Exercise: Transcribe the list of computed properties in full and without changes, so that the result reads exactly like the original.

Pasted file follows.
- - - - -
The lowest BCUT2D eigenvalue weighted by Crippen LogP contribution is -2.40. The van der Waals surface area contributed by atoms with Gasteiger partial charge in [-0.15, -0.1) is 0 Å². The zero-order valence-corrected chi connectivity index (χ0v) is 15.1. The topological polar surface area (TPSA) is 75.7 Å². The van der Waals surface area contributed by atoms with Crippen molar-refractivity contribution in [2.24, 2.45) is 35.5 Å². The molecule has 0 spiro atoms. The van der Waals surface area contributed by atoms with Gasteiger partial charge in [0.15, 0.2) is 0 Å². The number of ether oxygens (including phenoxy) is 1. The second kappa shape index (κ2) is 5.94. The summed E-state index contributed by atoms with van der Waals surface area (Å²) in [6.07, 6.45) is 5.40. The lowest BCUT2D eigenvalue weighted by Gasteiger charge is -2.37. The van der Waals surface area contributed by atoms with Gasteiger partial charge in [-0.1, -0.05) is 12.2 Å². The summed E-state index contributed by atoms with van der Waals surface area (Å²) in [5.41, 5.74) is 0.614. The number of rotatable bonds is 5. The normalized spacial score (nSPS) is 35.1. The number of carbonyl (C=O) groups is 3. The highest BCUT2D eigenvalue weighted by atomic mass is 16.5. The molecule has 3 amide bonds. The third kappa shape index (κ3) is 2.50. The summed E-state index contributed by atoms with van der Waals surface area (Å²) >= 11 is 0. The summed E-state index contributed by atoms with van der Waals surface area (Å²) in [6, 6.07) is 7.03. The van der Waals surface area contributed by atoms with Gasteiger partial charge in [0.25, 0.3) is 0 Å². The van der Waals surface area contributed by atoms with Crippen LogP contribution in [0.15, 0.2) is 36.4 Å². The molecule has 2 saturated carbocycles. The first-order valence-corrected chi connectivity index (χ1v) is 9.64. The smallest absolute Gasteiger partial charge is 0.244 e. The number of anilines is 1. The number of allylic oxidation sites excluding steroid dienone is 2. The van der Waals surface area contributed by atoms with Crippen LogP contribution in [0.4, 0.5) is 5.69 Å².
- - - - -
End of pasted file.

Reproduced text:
The lowest BCUT2D eigenvalue weighted by Crippen LogP contribution is -2.40. The van der Waals surface area contributed by atoms with Gasteiger partial charge in [-0.15, -0.1) is 0 Å². The zero-order valence-corrected chi connectivity index (χ0v) is 15.1. The topological polar surface area (TPSA) is 75.7 Å². The van der Waals surface area contributed by atoms with Crippen molar-refractivity contribution in [2.24, 2.45) is 35.5 Å². The molecule has 0 spiro atoms. The van der Waals surface area contributed by atoms with Gasteiger partial charge in [0.15, 0.2) is 0 Å². The number of ether oxygens (including phenoxy) is 1. The second kappa shape index (κ2) is 5.94. The summed E-state index contributed by atoms with van der Waals surface area (Å²) in [6.07, 6.45) is 5.40. The lowest BCUT2D eigenvalue weighted by Gasteiger charge is -2.37. The van der Waals surface area contributed by atoms with Gasteiger partial charge in [-0.1, -0.05) is 12.2 Å². The summed E-state index contributed by atoms with van der Waals surface area (Å²) in [5.41, 5.74) is 0.614. The number of rotatable bonds is 5. The normalized spacial score (nSPS) is 35.1. The number of carbonyl (C=O) groups is 3. The highest BCUT2D eigenvalue weighted by atomic mass is 16.5. The molecule has 3 amide bonds. The third kappa shape index (κ3) is 2.50. The summed E-state index contributed by atoms with van der Waals surface area (Å²) >= 11 is 0. The summed E-state index contributed by atoms with van der Waals surface area (Å²) in [6, 6.07) is 7.03. The van der Waals surface area contributed by atoms with Gasteiger partial charge in [0.25, 0.3) is 0 Å². The van der Waals surface area contributed by atoms with Crippen LogP contribution in [0.15, 0.2) is 36.4 Å². The molecule has 2 saturated carbocycles. The first-order valence-corrected chi connectivity index (χ1v) is 9.64. The smallest absolute Gasteiger partial charge is 0.244 e. The number of anilines is 1. The number of allylic oxidation sites excluding steroid dienone is 2. The van der Waals surface area contributed by atoms with Crippen LogP contribution in [0.4, 0.5) is 5.69 Å².